Our own Megnut and my friend Andrew both sent me this article on the supposed unhealthiness of Chinese food written by Libby Quaid, based on a report released yesterday by the Center for Science in the Public Interest (which, by the way has serious detractors). All three of us were incredulous at how ignorant the piece is, the lede being a prime example: "The typical Chinese restaurant menu is a sea of nutritional no-nos, a consumer group has found. A plate of General Tso's chicken, for example, is loaded with about 40 percent more sodium and more than half the calories an average adult needs for an entire day. " Are you kidding me? Did someone just seriously start a piece on Chinese cuisine by holding up a dish invented in New York for the American palate? It doesn't get any better the further you go.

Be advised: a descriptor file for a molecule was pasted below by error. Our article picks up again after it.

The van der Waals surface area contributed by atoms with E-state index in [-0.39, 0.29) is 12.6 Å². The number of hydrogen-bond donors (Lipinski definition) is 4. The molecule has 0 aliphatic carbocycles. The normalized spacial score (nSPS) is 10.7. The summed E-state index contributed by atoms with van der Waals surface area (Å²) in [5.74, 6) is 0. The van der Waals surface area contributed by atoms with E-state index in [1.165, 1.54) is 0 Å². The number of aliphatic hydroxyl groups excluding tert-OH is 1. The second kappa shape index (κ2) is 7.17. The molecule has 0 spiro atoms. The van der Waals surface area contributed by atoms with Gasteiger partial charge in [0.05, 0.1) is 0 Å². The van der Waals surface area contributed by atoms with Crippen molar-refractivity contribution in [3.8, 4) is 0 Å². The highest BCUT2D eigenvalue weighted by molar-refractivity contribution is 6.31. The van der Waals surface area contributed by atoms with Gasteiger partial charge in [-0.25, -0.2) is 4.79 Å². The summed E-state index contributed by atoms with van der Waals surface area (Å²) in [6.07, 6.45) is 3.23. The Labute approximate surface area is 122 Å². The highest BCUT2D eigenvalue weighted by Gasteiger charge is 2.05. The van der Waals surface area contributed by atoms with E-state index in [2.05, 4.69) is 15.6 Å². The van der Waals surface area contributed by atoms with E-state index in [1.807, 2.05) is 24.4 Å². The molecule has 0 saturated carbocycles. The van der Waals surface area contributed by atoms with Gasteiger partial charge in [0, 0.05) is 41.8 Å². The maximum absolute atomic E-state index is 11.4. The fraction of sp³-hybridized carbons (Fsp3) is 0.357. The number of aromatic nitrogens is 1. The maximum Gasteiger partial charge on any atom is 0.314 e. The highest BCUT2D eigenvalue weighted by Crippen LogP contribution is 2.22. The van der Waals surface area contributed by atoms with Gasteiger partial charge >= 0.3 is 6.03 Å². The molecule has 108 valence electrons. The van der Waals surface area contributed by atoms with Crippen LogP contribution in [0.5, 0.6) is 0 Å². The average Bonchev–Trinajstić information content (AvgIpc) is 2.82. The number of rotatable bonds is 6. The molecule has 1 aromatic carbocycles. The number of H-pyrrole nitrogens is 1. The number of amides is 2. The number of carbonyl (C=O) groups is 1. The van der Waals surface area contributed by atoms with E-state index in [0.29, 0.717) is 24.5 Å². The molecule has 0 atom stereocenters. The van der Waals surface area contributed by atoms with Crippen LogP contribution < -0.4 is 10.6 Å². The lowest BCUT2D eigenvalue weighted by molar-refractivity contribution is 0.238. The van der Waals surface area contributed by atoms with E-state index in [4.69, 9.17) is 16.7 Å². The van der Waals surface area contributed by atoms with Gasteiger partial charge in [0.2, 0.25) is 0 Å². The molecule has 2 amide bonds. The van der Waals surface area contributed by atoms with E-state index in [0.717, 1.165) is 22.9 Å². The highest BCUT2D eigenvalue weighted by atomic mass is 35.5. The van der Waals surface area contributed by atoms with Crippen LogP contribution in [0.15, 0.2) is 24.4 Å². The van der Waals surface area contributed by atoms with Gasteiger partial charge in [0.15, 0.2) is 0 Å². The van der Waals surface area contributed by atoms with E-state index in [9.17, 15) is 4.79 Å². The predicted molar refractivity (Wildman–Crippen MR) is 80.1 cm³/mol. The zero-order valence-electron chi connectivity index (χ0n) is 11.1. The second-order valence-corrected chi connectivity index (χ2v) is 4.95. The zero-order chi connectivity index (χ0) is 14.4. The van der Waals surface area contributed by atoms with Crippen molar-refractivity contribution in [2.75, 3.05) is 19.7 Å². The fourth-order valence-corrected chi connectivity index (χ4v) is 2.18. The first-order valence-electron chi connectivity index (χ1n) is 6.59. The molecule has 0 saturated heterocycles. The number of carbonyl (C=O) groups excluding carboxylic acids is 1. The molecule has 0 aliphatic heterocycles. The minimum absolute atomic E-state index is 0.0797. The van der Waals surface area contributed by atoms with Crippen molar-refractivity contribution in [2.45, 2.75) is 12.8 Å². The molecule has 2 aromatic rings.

The problem with Quaid's piece is that it so happily sounds alarm bells about Chinese food without ever once taking into account that a) what most people in the US encounter at stripmall hole-in-the-walls would be pretty unrecognizable to what Chinese eat in China, or even in a proper Chinatown, b) people eat family-style, taking only a few spoonfuls from any given dish among many on the table, and c) individual portions of any cuisine in the US are usually twice to thrice the size of what they would be in their country of origin. If Chinese cuisine was really so intrinsically and terribly fattening, you'd think that after millennia of, you know, eating it on a daily basis, the Chinese would be both terribly fat and short-lived, but the truth is the opposite. The Chinese approach to food is all about eating well, but that means eating a wide range of food and eating in moderation, things every healthy eater already knows and follows.
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